This was not a small matter. The AOH, along with other mutual aid organizations in San Francisco, had hundreds of members living and working in a city with no safety codes, no OSHA, no social services, nothing. If you lost your job, or broke your ribs in a motor accident, or got kicked in the skull by an irritated horse, you were on your own, unless you were a member of an mutual aid or “benevolent” organization like the AOH. If so, you received monetary benefits in lieu of compensation for lost wages, or sick pay.  If your luck really ran out and you died from illness or in an accident, the AOH paid for your funeral expenses. In any case, they had you covered.

The meeting was called after the Board of Directors received a telegram from an Ancient Brother in Galveston, one J. G. Ganty. He asked the San Francisco Bros*  to meet and discuss the matter. “Call special meeting of Hibernians,” wrote Ganty, adding simply, “Awful loss of life and money.”

“Heartrending Appeals For Aid From Many County Districts Of The Devastated Coast” The San Francisco Call, Sept. 16, 1900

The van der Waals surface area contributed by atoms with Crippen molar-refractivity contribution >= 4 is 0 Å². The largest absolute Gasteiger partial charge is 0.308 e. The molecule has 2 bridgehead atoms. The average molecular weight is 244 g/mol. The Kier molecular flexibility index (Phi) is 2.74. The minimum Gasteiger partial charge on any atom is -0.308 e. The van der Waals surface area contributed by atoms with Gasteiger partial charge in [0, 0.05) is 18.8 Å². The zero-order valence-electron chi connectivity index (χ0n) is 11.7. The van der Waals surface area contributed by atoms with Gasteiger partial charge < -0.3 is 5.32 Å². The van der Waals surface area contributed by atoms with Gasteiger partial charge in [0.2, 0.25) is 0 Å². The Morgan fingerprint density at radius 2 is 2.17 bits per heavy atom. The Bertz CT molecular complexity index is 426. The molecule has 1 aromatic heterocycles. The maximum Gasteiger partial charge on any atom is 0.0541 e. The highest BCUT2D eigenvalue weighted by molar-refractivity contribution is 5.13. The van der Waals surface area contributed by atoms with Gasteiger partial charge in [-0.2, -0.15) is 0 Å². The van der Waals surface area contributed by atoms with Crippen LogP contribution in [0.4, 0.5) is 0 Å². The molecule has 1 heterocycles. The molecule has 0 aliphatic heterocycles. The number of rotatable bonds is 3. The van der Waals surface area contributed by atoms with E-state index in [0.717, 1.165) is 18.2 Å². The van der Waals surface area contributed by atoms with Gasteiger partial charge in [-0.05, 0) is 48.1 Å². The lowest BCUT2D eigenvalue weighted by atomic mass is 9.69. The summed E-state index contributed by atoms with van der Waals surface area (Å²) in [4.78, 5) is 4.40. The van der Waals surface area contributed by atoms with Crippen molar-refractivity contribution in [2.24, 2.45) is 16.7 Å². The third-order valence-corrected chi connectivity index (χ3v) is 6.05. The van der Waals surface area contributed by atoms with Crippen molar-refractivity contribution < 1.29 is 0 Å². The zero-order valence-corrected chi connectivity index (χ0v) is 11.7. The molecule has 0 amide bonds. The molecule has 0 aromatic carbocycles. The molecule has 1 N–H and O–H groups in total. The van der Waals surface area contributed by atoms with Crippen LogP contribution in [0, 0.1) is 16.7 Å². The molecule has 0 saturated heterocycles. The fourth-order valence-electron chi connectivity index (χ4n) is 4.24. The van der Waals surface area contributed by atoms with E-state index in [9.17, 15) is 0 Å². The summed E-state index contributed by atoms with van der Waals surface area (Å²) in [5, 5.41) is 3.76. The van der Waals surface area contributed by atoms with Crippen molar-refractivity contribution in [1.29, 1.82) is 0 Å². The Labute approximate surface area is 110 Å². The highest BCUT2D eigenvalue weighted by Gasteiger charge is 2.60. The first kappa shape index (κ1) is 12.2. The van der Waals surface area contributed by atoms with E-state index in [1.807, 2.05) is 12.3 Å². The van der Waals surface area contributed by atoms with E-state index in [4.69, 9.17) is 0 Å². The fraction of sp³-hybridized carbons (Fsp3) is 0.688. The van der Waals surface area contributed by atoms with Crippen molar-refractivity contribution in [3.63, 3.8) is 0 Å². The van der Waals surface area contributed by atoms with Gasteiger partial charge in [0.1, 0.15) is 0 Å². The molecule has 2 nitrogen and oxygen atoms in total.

This was correct. At least 6,000 people —and maybe as many as 8,000 or even 12,000—died. That’s a lot of people. About 1,800 people died in Hurricane Katrina.  The Great Earthquake of San Francisco officially killed 3,000 people, although many believe librarian Gladys Hansen’s calculation, which puts the death toll closer to 6,000.

Ganty’s plea for help did not go unheard. The AOH had a membership that spanned many trades, and many income levels.  After hearing suggestions from  Brothers Mcfadden, Ryan, Conklin, O’Gara, Dignan, and Mahoney, and the order’s priest, Reverend D. Crowley, eleven branches from across the city pledged $150.00 for relief.

In addition to this sum, the County Treasurer of the AOH added $50.00 to be telegraphed to the County President of the AOH in Galveston. The San Francisco Call reported later that the AOH sent 500.00, (almost 15,000.00 adjusted for inflation) to Galveston, Texas.